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Research

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Jeffries, C., & Maeder, D. W. (2004 - 2005). Using vignettes to build and assess teacher understanding of instructional strategies. The Professional Educator, 27(1 & 2), 17-28.

Abstract

In the last fifty years, the use of stories in education has included vignettes as an effective stimulus for discussion of real-life contexts and problems. However, vignettes have rarely been used as an assessment tool and there is no reported consensus on their definition and design. This article documents the use of vignettes as an effective method of assessing pedagogical understanding in our teacher development courses from 1995-2003, suggesting that vignettes are significantly correlated with more traditional forms of assessment, are highly predictive of course-ending project performances, and represent an episode of learning in their own right. Finally, we propose a more concise definition and a more rigorous course of study for vignette development and implementation.

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Jeffries, C., & Maeder, D. W. (2006). Using instructional and assessment vignettes to promote recall, recognition, and transfer in educational psychology courses. Teaching Educational Psychology, 1(2), 1-19. 

Abstract

Instructors have long used short descriptive stories such as vignettes as a tool to model, teach, and research behavior and understanding as well as to stimulate discussion and problem solving in learning situations. This article summarizes the results of a study comparing the effectiveness of two types of vignettes  (evaluation and synthesis) as instructional tools and assessment tasks in five sections of an educational psychology course. Study results suggest that the positive effects of vignette instructional and assessment tasks on student mastery of subject matter are additive, regardless of the type of vignette. Mean quiz, assignment, and posttest scores in the two sections that received vignette instruction were significantly higher than those in sections that did not receive vignette instruction and differed only in terms of assessment style (forced-choice, summarization, and vignette). Scaffolding vignette instruction not only enhanced vignette assessment performance as a measure of transfer of course content, but also enhanced recognition and recall of coursecontent. 

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Chen, D., Rowland, C. Stillman, R., & Mar, H. (2009). Authentic practices for assessing communication skills of young children with sensory impairments and multiple disabilities. Early Childhood Services,3(4), 328-339.

Abstract

This articles reports on recommended practices for assessing the communication of young children (2-8 years old) with multiple disabilities that include visual impairment and hearing loss. Findings include key themes, considerations, and recommendations derived from a series of focus groups with parents, service providers, and state technical assistance providers and surveys that obtained the experiences and suggestions from these stake holders.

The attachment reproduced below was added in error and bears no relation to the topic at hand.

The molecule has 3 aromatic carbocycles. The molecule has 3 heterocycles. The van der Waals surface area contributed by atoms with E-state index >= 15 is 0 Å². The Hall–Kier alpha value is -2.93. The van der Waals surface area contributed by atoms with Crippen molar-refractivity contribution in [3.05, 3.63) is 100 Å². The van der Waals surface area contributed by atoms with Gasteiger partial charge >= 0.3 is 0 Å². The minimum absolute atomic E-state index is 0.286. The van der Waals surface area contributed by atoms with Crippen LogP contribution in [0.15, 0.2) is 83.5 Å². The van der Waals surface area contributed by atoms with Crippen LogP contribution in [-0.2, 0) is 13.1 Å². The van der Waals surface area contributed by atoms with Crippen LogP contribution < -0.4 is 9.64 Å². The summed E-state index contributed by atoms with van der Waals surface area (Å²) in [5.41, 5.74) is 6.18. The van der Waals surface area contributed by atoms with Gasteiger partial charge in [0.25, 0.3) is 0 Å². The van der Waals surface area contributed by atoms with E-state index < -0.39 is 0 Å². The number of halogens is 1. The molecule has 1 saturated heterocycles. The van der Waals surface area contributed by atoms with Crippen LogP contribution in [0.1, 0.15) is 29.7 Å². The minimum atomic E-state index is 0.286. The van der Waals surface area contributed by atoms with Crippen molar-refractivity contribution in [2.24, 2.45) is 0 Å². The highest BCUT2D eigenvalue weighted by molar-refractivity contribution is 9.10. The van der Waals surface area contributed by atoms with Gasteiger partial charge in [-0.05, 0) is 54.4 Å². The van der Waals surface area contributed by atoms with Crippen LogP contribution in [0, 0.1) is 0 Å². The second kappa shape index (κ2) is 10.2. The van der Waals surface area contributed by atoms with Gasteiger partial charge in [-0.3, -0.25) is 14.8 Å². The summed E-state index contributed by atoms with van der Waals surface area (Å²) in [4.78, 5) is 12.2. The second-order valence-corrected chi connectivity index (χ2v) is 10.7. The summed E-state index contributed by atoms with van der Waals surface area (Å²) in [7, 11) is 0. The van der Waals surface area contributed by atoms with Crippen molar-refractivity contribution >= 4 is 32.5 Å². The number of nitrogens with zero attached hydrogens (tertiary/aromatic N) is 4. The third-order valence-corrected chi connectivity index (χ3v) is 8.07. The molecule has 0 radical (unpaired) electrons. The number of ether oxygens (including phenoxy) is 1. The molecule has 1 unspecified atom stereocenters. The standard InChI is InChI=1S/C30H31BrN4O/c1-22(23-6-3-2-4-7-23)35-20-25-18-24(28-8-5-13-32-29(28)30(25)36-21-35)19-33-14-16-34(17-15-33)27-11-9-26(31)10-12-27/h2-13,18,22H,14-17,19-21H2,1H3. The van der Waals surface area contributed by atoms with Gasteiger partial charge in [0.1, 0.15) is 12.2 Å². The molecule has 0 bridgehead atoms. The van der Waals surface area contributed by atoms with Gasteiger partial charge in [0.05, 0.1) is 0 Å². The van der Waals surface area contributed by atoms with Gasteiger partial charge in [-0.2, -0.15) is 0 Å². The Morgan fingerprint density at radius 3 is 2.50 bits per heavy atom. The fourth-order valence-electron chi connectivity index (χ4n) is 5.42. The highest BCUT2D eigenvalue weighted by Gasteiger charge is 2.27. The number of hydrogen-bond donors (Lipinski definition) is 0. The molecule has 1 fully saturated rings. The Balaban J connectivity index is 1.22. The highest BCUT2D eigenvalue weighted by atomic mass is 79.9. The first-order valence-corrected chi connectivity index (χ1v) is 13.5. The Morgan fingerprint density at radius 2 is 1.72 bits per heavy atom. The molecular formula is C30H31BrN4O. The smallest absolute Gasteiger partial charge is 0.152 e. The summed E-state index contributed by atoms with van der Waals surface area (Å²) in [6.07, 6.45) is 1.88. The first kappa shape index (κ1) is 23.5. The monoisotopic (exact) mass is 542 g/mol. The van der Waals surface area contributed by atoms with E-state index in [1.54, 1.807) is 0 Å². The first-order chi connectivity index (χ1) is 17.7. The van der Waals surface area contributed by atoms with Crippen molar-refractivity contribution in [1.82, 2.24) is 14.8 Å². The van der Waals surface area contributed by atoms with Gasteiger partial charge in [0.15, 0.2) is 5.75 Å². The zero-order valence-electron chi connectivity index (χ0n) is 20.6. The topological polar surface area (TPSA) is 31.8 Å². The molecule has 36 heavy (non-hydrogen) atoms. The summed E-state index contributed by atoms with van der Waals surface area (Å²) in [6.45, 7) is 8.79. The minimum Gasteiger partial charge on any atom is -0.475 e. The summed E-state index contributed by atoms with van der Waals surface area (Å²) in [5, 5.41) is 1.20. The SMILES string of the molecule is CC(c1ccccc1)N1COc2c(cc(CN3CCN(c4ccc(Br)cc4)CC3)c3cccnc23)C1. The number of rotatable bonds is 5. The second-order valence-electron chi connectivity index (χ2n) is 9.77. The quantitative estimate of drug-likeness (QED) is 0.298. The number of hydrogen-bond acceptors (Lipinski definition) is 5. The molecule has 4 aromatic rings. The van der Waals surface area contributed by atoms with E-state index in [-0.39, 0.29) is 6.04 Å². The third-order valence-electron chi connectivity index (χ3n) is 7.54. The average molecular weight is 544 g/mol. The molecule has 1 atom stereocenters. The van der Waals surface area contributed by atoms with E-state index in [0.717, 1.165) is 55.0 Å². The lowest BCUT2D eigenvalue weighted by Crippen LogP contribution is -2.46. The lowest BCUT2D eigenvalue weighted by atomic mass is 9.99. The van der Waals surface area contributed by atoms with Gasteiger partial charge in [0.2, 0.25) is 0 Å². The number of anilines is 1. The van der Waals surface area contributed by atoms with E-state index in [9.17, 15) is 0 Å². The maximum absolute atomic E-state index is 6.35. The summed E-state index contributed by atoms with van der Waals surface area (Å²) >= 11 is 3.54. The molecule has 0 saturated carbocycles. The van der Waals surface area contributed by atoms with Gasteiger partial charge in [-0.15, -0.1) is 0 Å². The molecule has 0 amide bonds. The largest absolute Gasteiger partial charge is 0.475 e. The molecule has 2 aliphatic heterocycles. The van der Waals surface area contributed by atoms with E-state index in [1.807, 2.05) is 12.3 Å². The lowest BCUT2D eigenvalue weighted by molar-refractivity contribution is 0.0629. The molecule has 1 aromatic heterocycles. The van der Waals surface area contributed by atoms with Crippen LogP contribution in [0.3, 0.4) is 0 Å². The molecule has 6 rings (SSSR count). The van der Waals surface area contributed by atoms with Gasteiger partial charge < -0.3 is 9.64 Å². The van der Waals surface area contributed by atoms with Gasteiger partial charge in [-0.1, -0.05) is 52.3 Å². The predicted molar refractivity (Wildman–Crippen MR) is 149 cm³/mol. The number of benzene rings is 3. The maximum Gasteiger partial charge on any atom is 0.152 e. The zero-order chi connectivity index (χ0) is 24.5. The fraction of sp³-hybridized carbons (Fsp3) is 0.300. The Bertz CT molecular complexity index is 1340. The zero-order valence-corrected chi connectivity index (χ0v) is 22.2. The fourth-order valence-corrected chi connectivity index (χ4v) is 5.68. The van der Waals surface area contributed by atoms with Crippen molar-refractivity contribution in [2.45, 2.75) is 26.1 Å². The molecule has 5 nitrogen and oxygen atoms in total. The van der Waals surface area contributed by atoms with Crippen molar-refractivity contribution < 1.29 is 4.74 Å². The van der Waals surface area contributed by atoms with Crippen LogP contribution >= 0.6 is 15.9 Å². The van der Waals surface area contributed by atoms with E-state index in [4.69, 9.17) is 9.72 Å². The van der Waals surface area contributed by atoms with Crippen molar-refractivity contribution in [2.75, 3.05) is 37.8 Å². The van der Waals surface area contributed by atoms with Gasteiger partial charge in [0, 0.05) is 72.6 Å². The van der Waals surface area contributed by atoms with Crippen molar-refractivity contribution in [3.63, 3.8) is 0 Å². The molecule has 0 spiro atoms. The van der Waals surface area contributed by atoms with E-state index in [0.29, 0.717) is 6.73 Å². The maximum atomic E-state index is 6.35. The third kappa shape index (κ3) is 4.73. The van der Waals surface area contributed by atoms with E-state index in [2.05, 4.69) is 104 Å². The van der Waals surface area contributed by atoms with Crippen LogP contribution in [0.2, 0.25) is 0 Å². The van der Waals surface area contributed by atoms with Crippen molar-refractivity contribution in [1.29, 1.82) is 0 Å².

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Jeffries, C., & Maeder, D. W. (2009). The effect of scaffolded vignette instruction on student mastery of subject matter. The Teacher Educator, 44, 21-39.
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Gehart, D. (2011). The core competencies in marriage and family therapy education: Practical aspects of transitioning to a learning-centered, outcome-based pedagogy. Journal of Marital and Family Therapy, 37, 344-354. doi: 0.1111/j.1752-0606.2010.00205.x

Abstract

This article describes a seven-step process for helping marriage and family therapy educators develop learning assessment systems in their programs to measure student mastery of the family therapy core competencies.

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Jeffries, C., & Maeder, D. W. (2011). Comparing vignette instruction and assessment tasks to classroom observations and reflections. The Teacher Educator, 46(2), 161-175
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Gainsburg, J., & Ericson, B. (2015). (Relatively) smooth sailing: How a large state university successfully adopted the PACT Teaching Event. The New Educator, 11(1), 24-36.

Abstract

In this article, the PACT Coordinator and former Department Chair of the Department of Secondary Education at a large state university describe how the PACT Teaching Event was introduced, piloted and implemented in their department. Despite the size and complexity of this department, PACT implementation went relatively smoothly, with widespread and positive participation by full-time and part-time faculty. The authors explain the successful implementation, drawing on data from faculty focus groups and campus leaders. The authors give recommendations for largescale credential programs that are considering implementing a high-stakes teacher-performance assessment.

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